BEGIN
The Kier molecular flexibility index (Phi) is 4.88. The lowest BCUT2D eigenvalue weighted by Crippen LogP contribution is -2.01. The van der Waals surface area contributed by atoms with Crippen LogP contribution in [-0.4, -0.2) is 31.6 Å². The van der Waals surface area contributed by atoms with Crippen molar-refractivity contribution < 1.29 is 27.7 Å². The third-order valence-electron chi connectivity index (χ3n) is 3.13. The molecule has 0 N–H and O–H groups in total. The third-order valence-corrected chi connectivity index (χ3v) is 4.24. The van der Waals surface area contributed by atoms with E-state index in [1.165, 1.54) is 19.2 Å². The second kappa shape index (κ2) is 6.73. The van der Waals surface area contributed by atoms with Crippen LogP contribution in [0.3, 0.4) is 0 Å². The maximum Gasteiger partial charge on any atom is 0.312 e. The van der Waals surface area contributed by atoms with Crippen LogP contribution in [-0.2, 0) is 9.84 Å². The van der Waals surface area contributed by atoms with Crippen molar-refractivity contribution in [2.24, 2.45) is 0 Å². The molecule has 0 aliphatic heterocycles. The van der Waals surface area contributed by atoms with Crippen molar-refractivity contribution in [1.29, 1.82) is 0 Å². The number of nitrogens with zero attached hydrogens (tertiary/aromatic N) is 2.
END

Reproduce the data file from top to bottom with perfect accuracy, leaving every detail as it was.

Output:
The Kier molecular flexibility index (Phi) is 4.88. The lowest BCUT2D eigenvalue weighted by Crippen LogP contribution is -2.01. The van der Waals surface area contributed by atoms with Crippen LogP contribution in [-0.4, -0.2) is 31.6 Å². The van der Waals surface area contributed by atoms with Crippen molar-refractivity contribution < 1.29 is 27.7 Å². The third-order valence-electron chi connectivity index (χ3n) is 3.13. The molecule has 0 N–H and O–H groups in total. The third-order valence-corrected chi connectivity index (χ3v) is 4.24. The van der Waals surface area contributed by atoms with E-state index in [1.165, 1.54) is 19.2 Å². The second kappa shape index (κ2) is 6.73. The van der Waals surface area contributed by atoms with Crippen LogP contribution in [0.3, 0.4) is 0 Å². The maximum Gasteiger partial charge on any atom is 0.312 e. The van der Waals surface area contributed by atoms with Crippen LogP contribution in [-0.2, 0) is 9.84 Å². The van der Waals surface area contributed by atoms with Crippen molar-refractivity contribution in [2.24, 2.45) is 0 Å². The molecule has 0 aliphatic heterocycles. The van der Waals surface area contributed by atoms with Crippen molar-refractivity contribution in [1.29, 1.82) is 0 Å². The number of nitrogens with zero attached hydrogens (tertiary/aromatic N) is 2.